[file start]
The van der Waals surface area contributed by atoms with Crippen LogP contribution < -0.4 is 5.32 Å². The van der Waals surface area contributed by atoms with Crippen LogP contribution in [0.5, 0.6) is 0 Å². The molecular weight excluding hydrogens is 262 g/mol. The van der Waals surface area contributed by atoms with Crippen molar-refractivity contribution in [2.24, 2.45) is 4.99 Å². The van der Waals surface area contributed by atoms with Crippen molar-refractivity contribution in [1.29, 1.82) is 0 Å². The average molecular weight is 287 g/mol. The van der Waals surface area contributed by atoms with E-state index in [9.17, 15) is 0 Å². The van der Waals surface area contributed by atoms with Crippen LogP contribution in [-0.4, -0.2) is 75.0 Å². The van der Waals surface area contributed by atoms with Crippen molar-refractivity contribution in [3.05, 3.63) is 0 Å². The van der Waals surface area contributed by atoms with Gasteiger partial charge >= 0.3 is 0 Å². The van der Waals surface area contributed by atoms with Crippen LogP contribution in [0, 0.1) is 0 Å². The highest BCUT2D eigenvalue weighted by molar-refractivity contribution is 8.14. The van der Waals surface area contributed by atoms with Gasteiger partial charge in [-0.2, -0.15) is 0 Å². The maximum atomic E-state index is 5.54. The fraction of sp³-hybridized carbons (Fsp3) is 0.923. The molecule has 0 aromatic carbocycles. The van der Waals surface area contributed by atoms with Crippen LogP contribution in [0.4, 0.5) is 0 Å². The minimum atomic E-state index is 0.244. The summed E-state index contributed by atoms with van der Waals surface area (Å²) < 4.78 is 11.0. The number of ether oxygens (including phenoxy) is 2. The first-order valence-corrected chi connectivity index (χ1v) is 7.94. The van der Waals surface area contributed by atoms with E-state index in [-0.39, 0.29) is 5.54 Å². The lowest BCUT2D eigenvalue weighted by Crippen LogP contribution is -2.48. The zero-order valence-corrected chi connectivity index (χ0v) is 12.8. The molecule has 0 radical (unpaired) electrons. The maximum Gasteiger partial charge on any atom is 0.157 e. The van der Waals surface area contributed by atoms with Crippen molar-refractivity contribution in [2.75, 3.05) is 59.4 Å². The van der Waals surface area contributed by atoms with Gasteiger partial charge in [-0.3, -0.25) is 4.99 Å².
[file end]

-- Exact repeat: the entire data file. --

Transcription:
The van der Waals surface area contributed by atoms with Crippen LogP contribution < -0.4 is 5.32 Å². The van der Waals surface area contributed by atoms with Crippen LogP contribution in [0.5, 0.6) is 0 Å². The molecular weight excluding hydrogens is 262 g/mol. The van der Waals surface area contributed by atoms with Crippen molar-refractivity contribution in [2.24, 2.45) is 4.99 Å². The van der Waals surface area contributed by atoms with Crippen molar-refractivity contribution in [1.29, 1.82) is 0 Å². The average molecular weight is 287 g/mol. The van der Waals surface area contributed by atoms with E-state index in [9.17, 15) is 0 Å². The van der Waals surface area contributed by atoms with Crippen LogP contribution in [-0.4, -0.2) is 75.0 Å². The van der Waals surface area contributed by atoms with Crippen molar-refractivity contribution in [3.05, 3.63) is 0 Å². The van der Waals surface area contributed by atoms with Gasteiger partial charge >= 0.3 is 0 Å². The van der Waals surface area contributed by atoms with Crippen LogP contribution in [0, 0.1) is 0 Å². The highest BCUT2D eigenvalue weighted by molar-refractivity contribution is 8.14. The van der Waals surface area contributed by atoms with Gasteiger partial charge in [-0.2, -0.15) is 0 Å². The maximum atomic E-state index is 5.54. The fraction of sp³-hybridized carbons (Fsp3) is 0.923. The molecule has 0 aromatic carbocycles. The van der Waals surface area contributed by atoms with Crippen LogP contribution in [0.4, 0.5) is 0 Å². The minimum atomic E-state index is 0.244. The summed E-state index contributed by atoms with van der Waals surface area (Å²) < 4.78 is 11.0. The number of ether oxygens (including phenoxy) is 2. The first-order valence-corrected chi connectivity index (χ1v) is 7.94. The van der Waals surface area contributed by atoms with E-state index in [-0.39, 0.29) is 5.54 Å². The lowest BCUT2D eigenvalue weighted by Crippen LogP contribution is -2.48. The zero-order valence-corrected chi connectivity index (χ0v) is 12.8. The molecule has 0 radical (unpaired) electrons. The maximum Gasteiger partial charge on any atom is 0.157 e. The van der Waals surface area contributed by atoms with Crippen molar-refractivity contribution in [2.75, 3.05) is 59.4 Å². The van der Waals surface area contributed by atoms with Gasteiger partial charge in [-0.3, -0.25) is 4.99 Å².